Former UCLA player Ed O’Bannon’s lawsuit against the NCAA seems to gain a little more steam, and a few more advocates, by the day. Those advocates apparently include current college basketball players. Or at least, they will.
O’Bannon’s lawyer said they will add a current player to the suit and has asked the NCAA not to take action on any player that enters into it, according to an article on al.com.
O’Bannon attorney Michael Hausfeld sent a letter to NCAA attorney Gregory Curtner requesting that the NCAA, on behalf of itself and its universities and conferences, to agree they will not take “any adverse action of retaliation, intimidation, or coercion, including loss of scholarship, eligibility, or playing time” against a current athlete.
Hausfeld and his team are in the processing of getting one current player’s name added to the lawsuit, in all likelihood to add some timely relevance to the case — it’s easier to bring in younger supporters when someone their age is involved. The article also explains that the lawsuit is meant to help current players being hurt by the NCAA and the other two defendants in the case, College Licensing Company and Electronic Arts Sports.
The stipulation offered by the plaintiffs asks the NCAA to agree that “participation in this litigation by a current student athlete does not violate any NCAA rule (spanning the constitution, operating bylaws, and administrative bylaws) contained in the 2012-13 NCAA Division I manual or otherwise compromise a student athlete’s eligibility.”
The NCAA has until July 12 to execute the stipulation and make any changes to it they see fit. Though Hausfeld wrote that if the defendants chose not to enter in the stipulation, the plaintiffs must be informed so they can take action.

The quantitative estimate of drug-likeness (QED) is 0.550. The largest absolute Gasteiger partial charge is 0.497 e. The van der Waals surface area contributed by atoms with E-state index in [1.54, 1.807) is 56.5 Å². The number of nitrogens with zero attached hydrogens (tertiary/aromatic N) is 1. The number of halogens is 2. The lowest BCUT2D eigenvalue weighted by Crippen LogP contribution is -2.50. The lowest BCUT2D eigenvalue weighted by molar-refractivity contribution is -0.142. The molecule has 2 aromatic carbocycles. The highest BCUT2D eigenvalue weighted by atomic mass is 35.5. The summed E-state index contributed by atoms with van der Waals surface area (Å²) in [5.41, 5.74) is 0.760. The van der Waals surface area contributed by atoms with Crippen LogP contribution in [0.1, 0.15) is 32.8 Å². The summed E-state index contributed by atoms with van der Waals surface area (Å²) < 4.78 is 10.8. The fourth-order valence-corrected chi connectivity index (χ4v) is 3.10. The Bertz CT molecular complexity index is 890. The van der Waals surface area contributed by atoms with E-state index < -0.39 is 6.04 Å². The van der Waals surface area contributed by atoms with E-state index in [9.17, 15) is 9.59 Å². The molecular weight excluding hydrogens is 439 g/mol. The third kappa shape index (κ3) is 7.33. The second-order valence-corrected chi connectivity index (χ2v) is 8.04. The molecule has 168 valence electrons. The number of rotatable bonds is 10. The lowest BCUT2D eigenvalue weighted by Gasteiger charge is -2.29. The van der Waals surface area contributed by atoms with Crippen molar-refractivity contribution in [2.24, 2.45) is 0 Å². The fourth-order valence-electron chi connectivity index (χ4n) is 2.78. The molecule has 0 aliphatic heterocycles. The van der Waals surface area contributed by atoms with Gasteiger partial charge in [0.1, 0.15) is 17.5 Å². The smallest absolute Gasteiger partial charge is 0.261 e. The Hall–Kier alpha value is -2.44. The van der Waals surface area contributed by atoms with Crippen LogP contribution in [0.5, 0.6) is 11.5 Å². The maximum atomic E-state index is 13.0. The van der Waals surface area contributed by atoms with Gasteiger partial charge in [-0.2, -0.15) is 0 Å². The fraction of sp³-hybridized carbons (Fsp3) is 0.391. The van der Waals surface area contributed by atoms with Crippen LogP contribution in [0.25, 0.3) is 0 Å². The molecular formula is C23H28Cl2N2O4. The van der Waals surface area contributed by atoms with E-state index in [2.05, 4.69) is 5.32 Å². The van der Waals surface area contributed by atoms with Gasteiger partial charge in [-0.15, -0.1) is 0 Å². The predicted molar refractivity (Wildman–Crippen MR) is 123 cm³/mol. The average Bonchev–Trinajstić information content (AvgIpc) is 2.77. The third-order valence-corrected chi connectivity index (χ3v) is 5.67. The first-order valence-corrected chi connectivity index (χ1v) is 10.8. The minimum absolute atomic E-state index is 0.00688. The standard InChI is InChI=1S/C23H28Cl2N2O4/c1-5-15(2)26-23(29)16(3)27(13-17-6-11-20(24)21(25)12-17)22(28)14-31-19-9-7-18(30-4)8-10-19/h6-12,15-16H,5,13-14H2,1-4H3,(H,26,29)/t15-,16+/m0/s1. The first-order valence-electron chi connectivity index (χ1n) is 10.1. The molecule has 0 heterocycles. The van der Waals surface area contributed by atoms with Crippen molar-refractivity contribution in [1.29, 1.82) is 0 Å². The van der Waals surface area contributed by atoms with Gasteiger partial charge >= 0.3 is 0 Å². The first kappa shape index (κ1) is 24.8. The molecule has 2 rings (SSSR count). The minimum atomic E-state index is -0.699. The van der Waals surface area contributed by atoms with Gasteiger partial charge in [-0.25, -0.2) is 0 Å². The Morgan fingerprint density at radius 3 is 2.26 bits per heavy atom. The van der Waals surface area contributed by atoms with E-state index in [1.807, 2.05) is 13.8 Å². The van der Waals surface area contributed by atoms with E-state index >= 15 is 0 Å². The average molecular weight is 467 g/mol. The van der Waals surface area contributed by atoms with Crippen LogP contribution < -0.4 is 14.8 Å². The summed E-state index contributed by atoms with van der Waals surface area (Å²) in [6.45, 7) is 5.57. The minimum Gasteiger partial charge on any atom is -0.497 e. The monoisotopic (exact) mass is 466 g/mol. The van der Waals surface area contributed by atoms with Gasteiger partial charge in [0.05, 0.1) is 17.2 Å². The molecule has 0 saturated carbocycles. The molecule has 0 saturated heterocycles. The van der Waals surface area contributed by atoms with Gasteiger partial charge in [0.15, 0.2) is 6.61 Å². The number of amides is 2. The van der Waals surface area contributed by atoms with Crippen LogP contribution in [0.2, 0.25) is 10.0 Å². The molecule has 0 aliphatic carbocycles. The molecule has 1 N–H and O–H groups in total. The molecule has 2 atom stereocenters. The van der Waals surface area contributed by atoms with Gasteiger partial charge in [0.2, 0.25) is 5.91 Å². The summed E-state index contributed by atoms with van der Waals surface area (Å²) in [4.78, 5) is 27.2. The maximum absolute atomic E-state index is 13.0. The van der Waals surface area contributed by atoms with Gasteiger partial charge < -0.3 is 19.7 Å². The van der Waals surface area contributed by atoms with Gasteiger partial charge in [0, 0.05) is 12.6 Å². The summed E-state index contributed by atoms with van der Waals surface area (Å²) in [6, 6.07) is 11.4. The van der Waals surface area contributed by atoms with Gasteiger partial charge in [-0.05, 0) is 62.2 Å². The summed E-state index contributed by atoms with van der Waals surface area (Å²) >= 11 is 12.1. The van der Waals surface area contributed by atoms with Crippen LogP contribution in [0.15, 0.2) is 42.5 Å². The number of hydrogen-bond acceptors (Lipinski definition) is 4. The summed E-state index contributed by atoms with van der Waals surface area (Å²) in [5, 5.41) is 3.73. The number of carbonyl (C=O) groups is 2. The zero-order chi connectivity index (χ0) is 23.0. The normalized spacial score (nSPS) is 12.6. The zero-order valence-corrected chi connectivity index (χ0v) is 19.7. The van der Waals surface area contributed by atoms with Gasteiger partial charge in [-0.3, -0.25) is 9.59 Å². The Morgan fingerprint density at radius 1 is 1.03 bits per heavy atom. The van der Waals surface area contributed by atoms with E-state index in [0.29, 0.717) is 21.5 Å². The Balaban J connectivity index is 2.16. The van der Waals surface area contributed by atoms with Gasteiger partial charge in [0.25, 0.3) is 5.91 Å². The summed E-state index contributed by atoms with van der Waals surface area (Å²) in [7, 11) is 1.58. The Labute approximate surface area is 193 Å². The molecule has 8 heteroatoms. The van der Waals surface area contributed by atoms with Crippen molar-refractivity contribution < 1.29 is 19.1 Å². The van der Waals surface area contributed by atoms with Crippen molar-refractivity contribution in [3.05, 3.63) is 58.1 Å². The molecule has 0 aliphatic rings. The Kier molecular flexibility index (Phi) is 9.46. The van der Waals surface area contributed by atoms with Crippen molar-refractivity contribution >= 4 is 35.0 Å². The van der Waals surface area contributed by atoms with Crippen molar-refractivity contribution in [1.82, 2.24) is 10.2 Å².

O’Bannon and his team have until July 19 to add one current athlete.
The 6-foot-3 guard averaged 10.3 points per game, while shooting 42 percent from three, as a freshman. He, along with Malcolm Hill and Michael Thorne Jr., is one of three returning players who averaged double figures last season.
This could prove to be a make-or-break year for John Groce, who enters his fifth season at the helm. He guided the Illini to an NCAA Tournament in his first season, but hasn’t been back since.
The key for the Illini is health. Abrams gives them experience and leadership, but it won’t be a surprise if there’s some rust in his game after spending the past two seasons on the sideline. Having a healthy Coleman-Lands will help stabilize the backcourt, while Hill, an all-conference caliber forward, and Thorne anchor the frontcourt.
Like Alkins, Jones was a sought-after scorer. The 6-foot-4 two-guard was rated No. 69 overall in the Class of 2016 by Rivals. He picked Indiana over offers from Cal, Cincinnati, Georgetown and more than a dozen other high-major programs.
Jeter, the 6-foot-10, played in a reserve role as a freshman, averaging 1.9 points and 1.9 rebounds per game last season. He will be part of a loaded frontline that includes heralded freshmen Harry Giles and Marques Bolden, as well as redshirt senior Amile Jefferson, who returns to the lineup following a foot injury.
The greatest player in Auburn program history will honored with a statue outside of the team’s home arena.
The university announced that Charles Barkley, the Naismith Memorial Basketball Hall of Famer, will be the fourth athlete to be given a statue, joining Heisman Trophy winners Bo Jackson, Pat Sullivan and Cam Newton.
“It just means a great deal to me,” Barkley said in a statement. “Being a kid from Alabama, going to Auburn. I think everybody knows what Auburn means to me. It’s going to be pretty cool.”
Barkley, currently working as an analyst for TNT, was the SEC Player of the Year in 1984, as well as a second team All-American. He averaged 14.1 points and 9.6 rebounds per game in 84 appearances for the Tigers.